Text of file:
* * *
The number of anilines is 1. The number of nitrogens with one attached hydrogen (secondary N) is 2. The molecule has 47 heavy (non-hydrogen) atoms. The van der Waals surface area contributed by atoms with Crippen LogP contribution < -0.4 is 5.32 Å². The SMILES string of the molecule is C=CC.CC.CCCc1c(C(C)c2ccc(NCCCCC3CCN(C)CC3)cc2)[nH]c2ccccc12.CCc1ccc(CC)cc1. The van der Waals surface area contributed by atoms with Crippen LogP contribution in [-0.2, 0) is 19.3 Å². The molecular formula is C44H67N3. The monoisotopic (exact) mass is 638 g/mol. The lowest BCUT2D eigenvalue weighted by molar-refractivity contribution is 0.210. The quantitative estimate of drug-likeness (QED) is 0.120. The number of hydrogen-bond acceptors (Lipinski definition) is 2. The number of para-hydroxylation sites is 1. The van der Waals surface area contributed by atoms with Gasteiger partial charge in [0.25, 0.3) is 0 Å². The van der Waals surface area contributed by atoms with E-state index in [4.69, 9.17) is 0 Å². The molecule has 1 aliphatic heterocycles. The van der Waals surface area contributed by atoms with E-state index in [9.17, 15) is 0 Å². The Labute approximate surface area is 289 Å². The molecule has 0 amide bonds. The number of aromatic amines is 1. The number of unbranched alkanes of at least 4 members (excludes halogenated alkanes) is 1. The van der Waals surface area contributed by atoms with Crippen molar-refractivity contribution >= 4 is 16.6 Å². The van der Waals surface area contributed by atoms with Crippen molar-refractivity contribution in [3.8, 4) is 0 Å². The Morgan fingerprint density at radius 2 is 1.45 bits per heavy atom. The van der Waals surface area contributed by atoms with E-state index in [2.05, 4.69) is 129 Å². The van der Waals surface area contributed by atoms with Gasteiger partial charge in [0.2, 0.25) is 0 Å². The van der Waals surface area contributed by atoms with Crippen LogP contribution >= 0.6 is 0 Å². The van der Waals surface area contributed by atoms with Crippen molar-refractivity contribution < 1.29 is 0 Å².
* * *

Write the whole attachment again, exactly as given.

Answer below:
The number of anilines is 1. The number of nitrogens with one attached hydrogen (secondary N) is 2. The molecule has 47 heavy (non-hydrogen) atoms. The van der Waals surface area contributed by atoms with Crippen LogP contribution < -0.4 is 5.32 Å². The SMILES string of the molecule is C=CC.CC.CCCc1c(C(C)c2ccc(NCCCCC3CCN(C)CC3)cc2)[nH]c2ccccc12.CCc1ccc(CC)cc1. The van der Waals surface area contributed by atoms with Crippen LogP contribution in [-0.2, 0) is 19.3 Å². The molecular formula is C44H67N3. The monoisotopic (exact) mass is 638 g/mol. The lowest BCUT2D eigenvalue weighted by molar-refractivity contribution is 0.210. The quantitative estimate of drug-likeness (QED) is 0.120. The number of hydrogen-bond acceptors (Lipinski definition) is 2. The number of para-hydroxylation sites is 1. The van der Waals surface area contributed by atoms with Gasteiger partial charge in [0.25, 0.3) is 0 Å². The van der Waals surface area contributed by atoms with E-state index in [4.69, 9.17) is 0 Å². The molecule has 1 aliphatic heterocycles. The van der Waals surface area contributed by atoms with E-state index in [9.17, 15) is 0 Å². The Labute approximate surface area is 289 Å². The molecule has 0 amide bonds. The number of aromatic amines is 1. The number of unbranched alkanes of at least 4 members (excludes halogenated alkanes) is 1. The van der Waals surface area contributed by atoms with Crippen molar-refractivity contribution >= 4 is 16.6 Å². The van der Waals surface area contributed by atoms with Crippen molar-refractivity contribution in [3.8, 4) is 0 Å². The Morgan fingerprint density at radius 2 is 1.45 bits per heavy atom. The van der Waals surface area contributed by atoms with E-state index in [2.05, 4.69) is 129 Å². The van der Waals surface area contributed by atoms with Gasteiger partial charge in [0.2, 0.25) is 0 Å². The van der Waals surface area contributed by atoms with Crippen LogP contribution >= 0.6 is 0 Å². The van der Waals surface area contributed by atoms with Crippen molar-refractivity contribution < 1.29 is 0 Å².